Such radical ideas appeal to young Japanese researchers. Hiroki Ueda of the Center for Developmental Biology, a former student in Kitano's laboratory and one of Japan's most prodigious talents, plays down the importance of the science knowledge he gleaned from working with Kitano. “I learned nothing in his laboratory,” he says playfully. But Ueda, who considers himself a radical like Kitano, says he picked up “the atmosphere”, which helped convince him that a career can be founded on unconventional ideas. “That's so cool,” Kitano said when told of Ueda's comment.
In the laboratory, students address Oosawa with the more-familiar honorific suffix 'san' rather than the formal 'sensei'. “He had little time for authoritarianism,” says one student. Instead of an office, he had a table at the end of the laboratory, but he rarely used it, preferring to walk about and talk to students. Instead of the Oosawa 'lab', students spoke of a sort of nurturing open classroom where students could come and go with ease. Oosawa says he was careful not to push for a debate about findings while a student was still in the middle of collecting data. “I wait,” he says. “I don't judge by the speed of the work. Having interesting ideas is the most important thing.” Breaking down barriers made Oosawa an early force in equal rights: in the 1960s, at a time when few Japanese women could find a career in science, a third of his laboratory was female.
The accomplishments of Oosawa and Kitano are all the more impressive considering their research environment. In Japan, a strong mentor–protégé culture often promotes deference rather than independence.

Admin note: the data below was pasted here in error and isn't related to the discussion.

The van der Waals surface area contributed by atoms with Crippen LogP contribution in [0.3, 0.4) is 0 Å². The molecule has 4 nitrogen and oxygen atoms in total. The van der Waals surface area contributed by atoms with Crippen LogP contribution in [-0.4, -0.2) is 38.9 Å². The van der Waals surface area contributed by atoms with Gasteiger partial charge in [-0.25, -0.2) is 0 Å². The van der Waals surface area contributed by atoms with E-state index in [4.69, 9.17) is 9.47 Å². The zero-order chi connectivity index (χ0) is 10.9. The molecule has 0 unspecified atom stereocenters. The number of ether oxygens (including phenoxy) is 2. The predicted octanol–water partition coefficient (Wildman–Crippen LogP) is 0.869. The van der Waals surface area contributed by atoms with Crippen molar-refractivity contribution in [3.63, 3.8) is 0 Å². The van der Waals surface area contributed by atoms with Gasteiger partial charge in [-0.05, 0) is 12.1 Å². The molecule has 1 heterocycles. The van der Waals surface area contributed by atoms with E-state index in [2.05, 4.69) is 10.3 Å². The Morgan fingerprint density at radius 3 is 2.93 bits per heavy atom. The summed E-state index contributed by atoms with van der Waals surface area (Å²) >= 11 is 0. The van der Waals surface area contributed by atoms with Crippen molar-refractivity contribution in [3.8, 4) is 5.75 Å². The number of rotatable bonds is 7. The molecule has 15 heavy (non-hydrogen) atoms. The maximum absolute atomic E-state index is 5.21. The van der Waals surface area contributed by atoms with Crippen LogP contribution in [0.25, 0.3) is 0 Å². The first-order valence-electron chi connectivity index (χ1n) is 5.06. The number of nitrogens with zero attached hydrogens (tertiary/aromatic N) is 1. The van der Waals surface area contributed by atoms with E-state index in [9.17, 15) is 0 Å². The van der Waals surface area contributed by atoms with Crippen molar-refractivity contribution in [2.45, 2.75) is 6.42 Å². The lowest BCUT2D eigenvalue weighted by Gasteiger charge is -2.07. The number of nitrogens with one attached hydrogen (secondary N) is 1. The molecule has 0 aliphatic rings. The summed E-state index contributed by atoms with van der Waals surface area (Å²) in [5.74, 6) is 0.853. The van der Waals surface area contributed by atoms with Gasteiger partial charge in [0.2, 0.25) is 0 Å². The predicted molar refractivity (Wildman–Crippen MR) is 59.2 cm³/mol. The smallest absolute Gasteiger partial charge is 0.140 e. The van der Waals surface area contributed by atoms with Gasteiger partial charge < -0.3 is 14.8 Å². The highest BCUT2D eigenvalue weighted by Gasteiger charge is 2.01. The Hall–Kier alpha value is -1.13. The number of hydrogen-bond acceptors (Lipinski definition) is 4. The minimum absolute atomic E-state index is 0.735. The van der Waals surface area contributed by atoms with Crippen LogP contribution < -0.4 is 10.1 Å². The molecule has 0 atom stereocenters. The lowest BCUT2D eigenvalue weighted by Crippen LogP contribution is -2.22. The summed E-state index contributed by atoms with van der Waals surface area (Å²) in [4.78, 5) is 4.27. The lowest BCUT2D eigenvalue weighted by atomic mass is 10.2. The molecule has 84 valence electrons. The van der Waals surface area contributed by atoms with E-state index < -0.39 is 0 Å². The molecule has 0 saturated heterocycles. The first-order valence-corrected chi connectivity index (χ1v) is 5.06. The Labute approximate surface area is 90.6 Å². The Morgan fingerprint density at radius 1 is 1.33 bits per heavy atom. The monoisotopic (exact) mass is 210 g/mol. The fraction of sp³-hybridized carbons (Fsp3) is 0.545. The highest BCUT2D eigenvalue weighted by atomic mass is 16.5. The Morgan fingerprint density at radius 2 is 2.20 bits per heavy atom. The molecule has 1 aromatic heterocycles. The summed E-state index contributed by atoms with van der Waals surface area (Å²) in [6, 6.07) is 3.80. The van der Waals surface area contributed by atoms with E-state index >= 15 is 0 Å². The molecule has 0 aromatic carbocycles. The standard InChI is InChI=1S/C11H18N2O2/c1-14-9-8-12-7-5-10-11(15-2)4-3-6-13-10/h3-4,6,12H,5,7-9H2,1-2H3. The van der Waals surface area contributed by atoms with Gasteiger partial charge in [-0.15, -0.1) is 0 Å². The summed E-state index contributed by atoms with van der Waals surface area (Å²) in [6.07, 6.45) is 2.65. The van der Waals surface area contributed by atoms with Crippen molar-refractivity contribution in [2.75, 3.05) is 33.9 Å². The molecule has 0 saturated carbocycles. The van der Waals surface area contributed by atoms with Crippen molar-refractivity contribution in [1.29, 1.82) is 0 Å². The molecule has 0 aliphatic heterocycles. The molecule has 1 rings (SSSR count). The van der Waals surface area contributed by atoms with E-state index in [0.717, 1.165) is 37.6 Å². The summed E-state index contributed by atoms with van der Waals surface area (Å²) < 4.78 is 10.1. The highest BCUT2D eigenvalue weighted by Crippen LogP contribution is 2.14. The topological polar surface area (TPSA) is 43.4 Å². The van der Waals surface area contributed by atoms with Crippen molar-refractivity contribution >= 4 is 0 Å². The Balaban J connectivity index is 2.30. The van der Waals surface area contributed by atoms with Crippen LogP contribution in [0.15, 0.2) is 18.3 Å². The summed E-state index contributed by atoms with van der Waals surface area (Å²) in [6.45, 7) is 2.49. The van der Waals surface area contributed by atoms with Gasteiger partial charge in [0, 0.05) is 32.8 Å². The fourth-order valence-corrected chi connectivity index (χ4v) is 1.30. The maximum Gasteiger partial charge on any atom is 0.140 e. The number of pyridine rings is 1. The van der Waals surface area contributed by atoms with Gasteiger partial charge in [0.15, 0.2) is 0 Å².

There are also systemic issues that can hinder the proliferation of great mentors, says Hitoshi Murayama, a theoretical physicist with positions at the University of Tokyo, the Lawrence Berkeley National Laboratory in California and the University of California, Berkeley. Japanese universities generally do not provide stipends to graduate students, so many have to work part-time to get through school. In Japan, professors can take anyone who comes, without necessarily worrying about the quality or future of their students. By contrast, US professors generally invest in young researchers by providing financial support from their grant monies, and so have more at stake. “Professors don't take on students unless they are serious about it,” says Murayama, noting an upside to the US system. “This definitely creates a difference in the mentor–student relationship.”
Oosawa and Kitano, though, have managed to thrive, and to help their students do the same — and both their own and their students' science careers have benefited as a result. As Campbell noted at the awards ceremony: “Not every outstanding scientist is a good mentor, but all outstanding mentors are outstanding scientists.”